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November 03, 2007

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That's basically the main reason I moved here. Now I just need to find and/or become qualified for one of these hundreds of new positions...

Out of curiosity, is Montreal game development 100% English based?

What about Seattle...it has to be up there as well.

I commented on this on VGVC.net, btw.

And on the comparison with other areas.

(1) I don't think Vancouver is as big. Do you? Other than EA, who are the other major employers in the area?

(2) Seattle is definitely larger. MS of course has a ton of people in development. If you include all of Xbox (HW, SW, etc) its probably larger than that 4000 figure. Add to that Real/Gamehouse, Rad Game tools, Oberon, Valve, Popcap, Bungie, Vivendi/Sierra, Wild tangent, and I'm sure there are others I'm not thinking of, and it's probably easily 8k people.

Buenos Aires/greater Argentina is about 500 or maybe 600, but its been growing at a similar rate to Montreal over the past couple of years. I expect it to go up to 400% growth a year by 2009.

Boston's at about 1500 right now. We've been up and down over the years. I wouldn't necessarily expect linear growth out of Montreal, although that's only speaking from my knowledge of Boston's history. We don't have any big publishers here, whereas Montreal has two, so it's certainly a very different situation.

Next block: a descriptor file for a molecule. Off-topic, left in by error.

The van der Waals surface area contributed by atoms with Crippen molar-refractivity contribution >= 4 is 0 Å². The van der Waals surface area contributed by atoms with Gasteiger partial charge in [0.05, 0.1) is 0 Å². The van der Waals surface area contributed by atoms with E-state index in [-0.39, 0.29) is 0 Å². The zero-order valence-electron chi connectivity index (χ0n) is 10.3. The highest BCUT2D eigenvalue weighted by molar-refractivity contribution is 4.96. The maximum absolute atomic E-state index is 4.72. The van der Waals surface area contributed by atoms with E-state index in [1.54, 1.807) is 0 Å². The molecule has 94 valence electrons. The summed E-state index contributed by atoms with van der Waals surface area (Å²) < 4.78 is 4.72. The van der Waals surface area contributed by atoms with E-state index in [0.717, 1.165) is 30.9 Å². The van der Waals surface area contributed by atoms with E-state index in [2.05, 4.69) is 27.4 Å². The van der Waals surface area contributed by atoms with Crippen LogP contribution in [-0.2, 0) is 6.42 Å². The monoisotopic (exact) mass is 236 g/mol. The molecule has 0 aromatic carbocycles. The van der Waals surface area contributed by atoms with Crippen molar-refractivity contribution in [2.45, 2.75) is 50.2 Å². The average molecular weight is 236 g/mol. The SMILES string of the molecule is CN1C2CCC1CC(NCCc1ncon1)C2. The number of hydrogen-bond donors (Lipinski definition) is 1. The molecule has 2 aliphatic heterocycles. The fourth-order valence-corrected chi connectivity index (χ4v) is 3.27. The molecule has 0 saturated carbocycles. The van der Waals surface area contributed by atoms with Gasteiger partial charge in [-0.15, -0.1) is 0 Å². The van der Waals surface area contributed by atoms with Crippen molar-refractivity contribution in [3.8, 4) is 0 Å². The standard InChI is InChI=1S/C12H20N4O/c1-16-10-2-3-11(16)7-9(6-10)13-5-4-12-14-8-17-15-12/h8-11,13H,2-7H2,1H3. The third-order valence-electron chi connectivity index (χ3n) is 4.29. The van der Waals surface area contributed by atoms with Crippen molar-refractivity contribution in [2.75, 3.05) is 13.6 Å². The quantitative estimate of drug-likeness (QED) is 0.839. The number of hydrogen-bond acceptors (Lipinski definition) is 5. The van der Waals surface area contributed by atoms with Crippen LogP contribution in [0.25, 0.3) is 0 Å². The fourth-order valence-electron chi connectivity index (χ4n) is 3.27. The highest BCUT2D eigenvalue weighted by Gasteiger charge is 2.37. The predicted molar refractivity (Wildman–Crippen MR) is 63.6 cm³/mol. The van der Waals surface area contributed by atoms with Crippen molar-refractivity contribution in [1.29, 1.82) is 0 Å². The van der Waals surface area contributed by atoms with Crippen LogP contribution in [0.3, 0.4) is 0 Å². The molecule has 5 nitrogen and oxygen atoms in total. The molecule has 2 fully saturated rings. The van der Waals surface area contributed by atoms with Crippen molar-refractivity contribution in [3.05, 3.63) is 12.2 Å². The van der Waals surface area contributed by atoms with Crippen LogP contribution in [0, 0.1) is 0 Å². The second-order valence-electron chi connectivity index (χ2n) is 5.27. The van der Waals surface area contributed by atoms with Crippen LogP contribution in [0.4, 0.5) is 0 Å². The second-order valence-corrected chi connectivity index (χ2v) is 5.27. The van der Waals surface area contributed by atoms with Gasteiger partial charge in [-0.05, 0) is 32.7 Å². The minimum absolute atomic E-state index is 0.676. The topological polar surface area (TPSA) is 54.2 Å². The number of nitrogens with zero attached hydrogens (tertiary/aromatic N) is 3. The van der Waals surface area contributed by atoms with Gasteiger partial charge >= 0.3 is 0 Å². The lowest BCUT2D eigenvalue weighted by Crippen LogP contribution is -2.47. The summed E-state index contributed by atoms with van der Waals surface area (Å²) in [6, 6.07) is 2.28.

Hopefully I'll learn more at my first MIGS in a few weeks!

Manveer - we have developers from all over the world here. People speak whatever language gets the job done. It's the most multilingual environment I have ever seen. I don't even know what '100% english based' means...

Mundinator - of course, yeah - I forgot Seattle, which is certainly bigger - probably even if you don't include XBox.

Kim - Vancouver also has Radical - which I think counts 300-500 people. Plus they have a large number of smaller developers of 30-60 people or more... lot's of them... but you're right, maybe Montreal is bigger now.